The Rideau Valley Conservation Authority updated its flood outlook conditions again for the region.
Although not required to be updated until the end of the month, the RVCA pre-emptively updated its flood outlook in part due to the short-term forecast.
Rainfall in the amounts of 40 to 50 millimetres was expected for the area between Thursday and Sunday. While temperatures were expected to be cool from Friday onwards, they would still be above zero degrees.
Some localized flooding in the RVCA supervision area is expected due to the rainfall.
"We're basically expecting water levels to go up everywhere in our watershed," said Brian Stratton, RVCA manager of engineering services.
While Stratton and the RVCA especially noted the North Gower area, all low-lying areas with water bodies face the possibility of flooding.
Snowmelt in March began rapidly, with some parts of the area seeing quick rises in water levels and flows. While it has been followed by more gradual melting, the watershed conditions remain at a flood outlook level.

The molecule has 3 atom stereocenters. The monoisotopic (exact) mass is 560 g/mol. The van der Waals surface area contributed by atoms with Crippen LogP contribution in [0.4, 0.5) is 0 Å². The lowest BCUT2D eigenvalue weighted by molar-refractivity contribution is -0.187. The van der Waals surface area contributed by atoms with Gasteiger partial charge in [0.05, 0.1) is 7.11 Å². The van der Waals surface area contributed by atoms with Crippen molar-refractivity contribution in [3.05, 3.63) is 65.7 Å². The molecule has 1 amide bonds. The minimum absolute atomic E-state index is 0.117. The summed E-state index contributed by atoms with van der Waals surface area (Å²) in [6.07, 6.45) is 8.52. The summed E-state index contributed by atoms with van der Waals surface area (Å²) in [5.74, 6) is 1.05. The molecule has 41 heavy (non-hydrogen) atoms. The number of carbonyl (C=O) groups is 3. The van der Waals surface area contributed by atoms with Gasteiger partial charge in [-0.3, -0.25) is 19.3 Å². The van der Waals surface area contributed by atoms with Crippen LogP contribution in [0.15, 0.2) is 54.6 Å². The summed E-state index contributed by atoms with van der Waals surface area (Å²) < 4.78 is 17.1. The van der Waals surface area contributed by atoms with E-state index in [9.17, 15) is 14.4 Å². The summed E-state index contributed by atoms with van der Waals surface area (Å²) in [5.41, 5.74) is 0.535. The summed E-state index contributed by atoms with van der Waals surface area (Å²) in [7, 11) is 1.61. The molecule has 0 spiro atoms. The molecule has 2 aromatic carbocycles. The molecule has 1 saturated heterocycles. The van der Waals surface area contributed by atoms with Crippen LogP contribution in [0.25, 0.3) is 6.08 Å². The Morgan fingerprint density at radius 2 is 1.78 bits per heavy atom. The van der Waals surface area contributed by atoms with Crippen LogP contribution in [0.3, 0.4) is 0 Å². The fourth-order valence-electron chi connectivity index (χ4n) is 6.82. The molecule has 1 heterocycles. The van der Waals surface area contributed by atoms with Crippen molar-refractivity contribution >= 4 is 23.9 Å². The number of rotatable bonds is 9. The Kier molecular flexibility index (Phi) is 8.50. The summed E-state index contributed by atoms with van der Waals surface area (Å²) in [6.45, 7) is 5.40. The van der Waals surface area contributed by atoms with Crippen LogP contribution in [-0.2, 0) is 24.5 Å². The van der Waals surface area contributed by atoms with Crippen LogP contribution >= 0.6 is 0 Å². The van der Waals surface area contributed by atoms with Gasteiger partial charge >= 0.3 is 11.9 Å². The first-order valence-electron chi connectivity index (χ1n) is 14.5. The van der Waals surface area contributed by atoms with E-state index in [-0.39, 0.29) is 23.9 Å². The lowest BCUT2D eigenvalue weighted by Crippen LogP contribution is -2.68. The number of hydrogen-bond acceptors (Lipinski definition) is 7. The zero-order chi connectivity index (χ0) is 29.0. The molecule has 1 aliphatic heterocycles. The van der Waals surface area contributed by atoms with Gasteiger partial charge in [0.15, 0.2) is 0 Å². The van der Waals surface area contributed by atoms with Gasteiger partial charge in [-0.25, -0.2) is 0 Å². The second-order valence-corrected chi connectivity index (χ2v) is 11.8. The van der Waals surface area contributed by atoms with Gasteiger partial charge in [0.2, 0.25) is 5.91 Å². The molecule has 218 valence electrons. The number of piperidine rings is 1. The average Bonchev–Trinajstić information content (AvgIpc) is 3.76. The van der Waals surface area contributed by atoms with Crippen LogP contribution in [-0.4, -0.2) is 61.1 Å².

"The spring thaw this year was a little bit early, everything has kind of shifted a couple weeks earlier," said Stratton.
He added that if rainfalls the size experienced this week don't occur in April, the early shift should not have any negative effects when it comes to flood risk. However, if the severity of rainfalls seen this week takes place again in April a few times in a row, it could lead to flooding.
The RVCA uses a five-category index for watershed conditions, with the current status in the middle. The current status, "flood outlook," is categorized as an "early notice of the potential for flooding based on weather forecasts calling for heavy rain, snowmelt, high wind or other conditions."
The next highest level is a flood watch. Currently, only the low-lying areas near North Gower are in a flood watch under the RVCA supervision.
The RVCA says precautions to lower the risk of water damage include ensuring a sump pump is working and downspouts are clear, and removing valuable items from a basement or lower level.
The association is also stressing that any remaining ice on lakes, local streams and rivers will be unstable. They advised that extreme caution be exercised by anyone near a local waterbody.
Ice breaking up can also increase the risk of ice jams and overbank flooding,
Stratton said satellite images showed that while most of the snow has melted, ice can still be seen across the watershed region on waterbodies.
The updated watershed condition is in effect until April 15 unless the forecast or conditions change.
Marshall Healey, Local Journalism Initiative Reporter, Brockville Recorder and Times